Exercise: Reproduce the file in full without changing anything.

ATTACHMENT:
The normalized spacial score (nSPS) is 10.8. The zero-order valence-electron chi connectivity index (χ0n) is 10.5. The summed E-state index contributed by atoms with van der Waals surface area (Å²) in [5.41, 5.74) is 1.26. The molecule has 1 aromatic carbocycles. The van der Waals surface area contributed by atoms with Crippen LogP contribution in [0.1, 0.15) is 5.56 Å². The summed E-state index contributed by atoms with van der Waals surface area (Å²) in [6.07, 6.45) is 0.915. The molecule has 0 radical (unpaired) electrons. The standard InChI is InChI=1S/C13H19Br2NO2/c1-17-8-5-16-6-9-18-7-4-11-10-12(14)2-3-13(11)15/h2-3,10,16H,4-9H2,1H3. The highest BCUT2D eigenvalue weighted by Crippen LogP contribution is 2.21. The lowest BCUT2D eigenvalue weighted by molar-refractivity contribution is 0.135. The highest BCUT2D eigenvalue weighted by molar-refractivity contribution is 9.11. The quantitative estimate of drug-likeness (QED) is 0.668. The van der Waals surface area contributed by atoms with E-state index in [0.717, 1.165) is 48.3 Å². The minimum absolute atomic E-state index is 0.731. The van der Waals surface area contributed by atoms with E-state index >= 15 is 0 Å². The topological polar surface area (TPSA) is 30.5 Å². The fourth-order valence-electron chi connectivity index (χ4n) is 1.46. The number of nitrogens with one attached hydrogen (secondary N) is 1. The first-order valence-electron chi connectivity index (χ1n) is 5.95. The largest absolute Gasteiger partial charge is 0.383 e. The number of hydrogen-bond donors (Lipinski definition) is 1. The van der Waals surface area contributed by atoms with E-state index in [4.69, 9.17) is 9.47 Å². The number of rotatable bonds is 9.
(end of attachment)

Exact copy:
The normalized spacial score (nSPS) is 10.8. The zero-order valence-electron chi connectivity index (χ0n) is 10.5. The summed E-state index contributed by atoms with van der Waals surface area (Å²) in [5.41, 5.74) is 1.26. The molecule has 1 aromatic carbocycles. The van der Waals surface area contributed by atoms with Crippen LogP contribution in [0.1, 0.15) is 5.56 Å². The summed E-state index contributed by atoms with van der Waals surface area (Å²) in [6.07, 6.45) is 0.915. The molecule has 0 radical (unpaired) electrons. The standard InChI is InChI=1S/C13H19Br2NO2/c1-17-8-5-16-6-9-18-7-4-11-10-12(14)2-3-13(11)15/h2-3,10,16H,4-9H2,1H3. The highest BCUT2D eigenvalue weighted by Crippen LogP contribution is 2.21. The lowest BCUT2D eigenvalue weighted by molar-refractivity contribution is 0.135. The highest BCUT2D eigenvalue weighted by molar-refractivity contribution is 9.11. The quantitative estimate of drug-likeness (QED) is 0.668. The van der Waals surface area contributed by atoms with E-state index in [0.717, 1.165) is 48.3 Å². The minimum absolute atomic E-state index is 0.731. The van der Waals surface area contributed by atoms with E-state index >= 15 is 0 Å². The topological polar surface area (TPSA) is 30.5 Å². The fourth-order valence-electron chi connectivity index (χ4n) is 1.46. The number of nitrogens with one attached hydrogen (secondary N) is 1. The first-order valence-electron chi connectivity index (χ1n) is 5.95. The largest absolute Gasteiger partial charge is 0.383 e. The number of hydrogen-bond donors (Lipinski definition) is 1. The van der Waals surface area contributed by atoms with E-state index in [4.69, 9.17) is 9.47 Å². The number of rotatable bonds is 9.